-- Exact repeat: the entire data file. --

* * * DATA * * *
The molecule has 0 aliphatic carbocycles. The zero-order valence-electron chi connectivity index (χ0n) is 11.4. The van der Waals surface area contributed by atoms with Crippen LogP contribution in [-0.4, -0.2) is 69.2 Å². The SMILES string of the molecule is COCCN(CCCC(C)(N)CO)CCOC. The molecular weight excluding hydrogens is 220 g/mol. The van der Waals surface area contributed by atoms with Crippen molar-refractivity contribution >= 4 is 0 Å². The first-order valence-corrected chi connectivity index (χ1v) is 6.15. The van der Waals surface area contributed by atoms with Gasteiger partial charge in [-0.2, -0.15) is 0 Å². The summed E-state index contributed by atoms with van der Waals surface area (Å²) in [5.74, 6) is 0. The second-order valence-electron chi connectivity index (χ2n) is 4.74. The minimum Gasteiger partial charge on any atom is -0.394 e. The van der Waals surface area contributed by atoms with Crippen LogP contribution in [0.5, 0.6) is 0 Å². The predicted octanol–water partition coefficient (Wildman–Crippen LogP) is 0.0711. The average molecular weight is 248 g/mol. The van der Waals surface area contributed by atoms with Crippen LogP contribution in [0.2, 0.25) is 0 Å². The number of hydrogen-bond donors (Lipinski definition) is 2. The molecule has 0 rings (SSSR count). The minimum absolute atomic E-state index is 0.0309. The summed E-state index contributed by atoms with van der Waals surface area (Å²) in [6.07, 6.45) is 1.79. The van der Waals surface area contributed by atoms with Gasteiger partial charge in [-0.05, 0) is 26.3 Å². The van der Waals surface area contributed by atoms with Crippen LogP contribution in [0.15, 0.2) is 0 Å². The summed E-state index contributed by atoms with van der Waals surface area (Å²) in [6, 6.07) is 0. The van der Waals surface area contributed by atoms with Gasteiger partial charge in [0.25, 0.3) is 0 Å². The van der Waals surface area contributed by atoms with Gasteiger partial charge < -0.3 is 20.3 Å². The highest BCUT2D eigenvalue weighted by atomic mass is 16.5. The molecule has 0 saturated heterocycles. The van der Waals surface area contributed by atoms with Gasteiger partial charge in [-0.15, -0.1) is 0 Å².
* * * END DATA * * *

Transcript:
The molecule has 0 aliphatic carbocycles. The zero-order valence-electron chi connectivity index (χ0n) is 11.4. The van der Waals surface area contributed by atoms with Crippen LogP contribution in [-0.4, -0.2) is 69.2 Å². The SMILES string of the molecule is COCCN(CCCC(C)(N)CO)CCOC. The molecular weight excluding hydrogens is 220 g/mol. The van der Waals surface area contributed by atoms with Crippen molar-refractivity contribution >= 4 is 0 Å². The first-order valence-corrected chi connectivity index (χ1v) is 6.15. The van der Waals surface area contributed by atoms with Gasteiger partial charge in [-0.2, -0.15) is 0 Å². The summed E-state index contributed by atoms with van der Waals surface area (Å²) in [5.74, 6) is 0. The second-order valence-electron chi connectivity index (χ2n) is 4.74. The minimum Gasteiger partial charge on any atom is -0.394 e. The van der Waals surface area contributed by atoms with Crippen LogP contribution in [0.5, 0.6) is 0 Å². The predicted octanol–water partition coefficient (Wildman–Crippen LogP) is 0.0711. The average molecular weight is 248 g/mol. The van der Waals surface area contributed by atoms with Crippen LogP contribution in [0.2, 0.25) is 0 Å². The number of hydrogen-bond donors (Lipinski definition) is 2. The molecule has 0 rings (SSSR count). The minimum absolute atomic E-state index is 0.0309. The summed E-state index contributed by atoms with van der Waals surface area (Å²) in [6.07, 6.45) is 1.79. The van der Waals surface area contributed by atoms with Gasteiger partial charge in [-0.05, 0) is 26.3 Å². The van der Waals surface area contributed by atoms with Crippen LogP contribution in [0.15, 0.2) is 0 Å². The summed E-state index contributed by atoms with van der Waals surface area (Å²) in [6, 6.07) is 0. The van der Waals surface area contributed by atoms with Gasteiger partial charge in [0.25, 0.3) is 0 Å². The van der Waals surface area contributed by atoms with Gasteiger partial charge < -0.3 is 20.3 Å². The highest BCUT2D eigenvalue weighted by atomic mass is 16.5. The molecule has 0 saturated heterocycles. The van der Waals surface area contributed by atoms with Gasteiger partial charge in [-0.15, -0.1) is 0 Å².